On the Day of Pentecost, Peter stood before a large crowd of Jews and declared: "Repent and be baptized every one of you in the name of Jesus Christ for the remission of sins, and ye shall receive the gift of the Holy Spirit" (Acts 2:38). A reader has indicated that this verse has caused much confusion and seems to imply that water baptism is required for salvation.
There is a great difference between the real, intended meaning of a verse and its implied meaning. Implied understanding is based upon the first reading of a passage, but the correct interpretation can be gained only through a serious study of the verse itself, its context, and its relationship to the clear teaching of Scripture found elsewhere.
Several church groups believe in baptismal regeneration; teaching that both repentant faith and water baptism are essential prerequisites to personal salvation. To such groups, one must be baptized in water for the express purpose of gaining the remission of sins. A person thus expresses his faith in and through the necessary baptismal rite, not apart from it. These groups definitely point to Acts 2:38 as one of their supporting passages.
Our reader has asked for an answer to the claim of these groups. By following five steps, we can show that this verse does not teach that water baptism is essential to personal salvation.
The grammar of the verse indicates that only repentance is required to receive the remission of sins. Here is my translation of the verse from the Greek, using some extra words to bring out some key differences not observable in the English text: "Repent [you, plural], and let each one [singular] of you be baptized [singular], upon the name of Jesus Christ into the remission of sins, and you will receive [you, plural] the gift of the Holy Spirit."
The command to repent and the promise to receive are both plural verbs. The command to be baptized is singular. The imperative ("let each one of you be baptized") is parenthetical. Peter's actual command was: "Repent . . . upon the name of Jesus Christ into the remission of sins, and ye shall receive the gift of the Holy Spirit." Peter gave the audience only one thing to do in order to receive the remission of sins. There was only one direct command: "Repent [you, plural]."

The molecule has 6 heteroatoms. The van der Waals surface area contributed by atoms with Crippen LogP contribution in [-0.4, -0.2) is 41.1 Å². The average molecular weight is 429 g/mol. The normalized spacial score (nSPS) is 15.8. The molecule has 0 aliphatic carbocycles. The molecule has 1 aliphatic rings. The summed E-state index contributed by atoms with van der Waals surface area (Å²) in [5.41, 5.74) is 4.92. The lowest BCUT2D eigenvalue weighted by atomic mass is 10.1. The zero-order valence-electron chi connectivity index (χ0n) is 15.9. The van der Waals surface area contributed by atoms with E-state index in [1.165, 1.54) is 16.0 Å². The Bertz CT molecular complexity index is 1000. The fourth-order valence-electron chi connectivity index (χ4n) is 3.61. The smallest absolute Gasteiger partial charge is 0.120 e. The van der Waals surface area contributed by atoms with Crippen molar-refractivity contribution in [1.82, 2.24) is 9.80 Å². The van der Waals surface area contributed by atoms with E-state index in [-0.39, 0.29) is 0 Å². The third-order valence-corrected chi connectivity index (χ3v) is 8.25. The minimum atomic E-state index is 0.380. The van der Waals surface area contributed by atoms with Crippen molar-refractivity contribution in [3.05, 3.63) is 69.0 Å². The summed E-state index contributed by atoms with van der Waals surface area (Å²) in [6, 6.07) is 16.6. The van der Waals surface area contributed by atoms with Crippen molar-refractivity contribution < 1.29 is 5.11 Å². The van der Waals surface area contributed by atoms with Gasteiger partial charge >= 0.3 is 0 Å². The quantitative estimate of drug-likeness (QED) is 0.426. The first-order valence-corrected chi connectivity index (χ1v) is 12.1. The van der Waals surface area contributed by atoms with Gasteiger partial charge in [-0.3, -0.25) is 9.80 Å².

Some other commentators approach the verse in a different way. They focus on the word "for" in the phrase "for the remission of sins." This word is a preposition (eis in Greek), normally translated as "into." But it can also be translated as "because of" or "on the basis of." In Matthew 12:41, Christ stated that the men of Nineveh "repented at the preaching of Jonah." The word "at" is the preposition eis, translated as "for" in Acts 2:38. Obviously, the men of Nineveh did not repent to get the preaching of Jonah. Rather, they repented because Jonah had preached. The preaching occurred before the repentance. Likewise, the remission of sins in Acts 2:38 happened before the practice of water baptism.
Both of these views present acceptable alternatives to the view of baptismal regeneration.
II. Immediate Context
Second, the immediate context of the verse shows that only repentant faith is needed to gain divine forgiveness. Earlier in his message, Peter quoted from Joel (Acts 2:16-20) and concluded with that Old Testament prophet's evangelistic appeal:
"And it shall come to pass, that whosoever shall call on the name of the Lord shall be saved" (v. 21). In the Old Testament period, people became saved by calling upon Jehovah-God. They acknowledged their sinful need, believed that only God could deliver them, and placed their trust in Him. They did not submit to water baptism. If Peter meant that baptism was essential to salvation, then why did he quote from Joel? The reference would be irrelevant.
Later, Peter demonstrated that Jesus Christ was the One, the Lord-God, upon whom his audience should call in repentant faith. God the Father authenticated Christ through His miracles, death, resurrection, and ascension into heaven (vv. 22-35). Peter then said: "Therefore let the house of Israel know assuredly, that God hath made that same Jesus, whom ye have crucified, both Lord and Christ" (v. 36).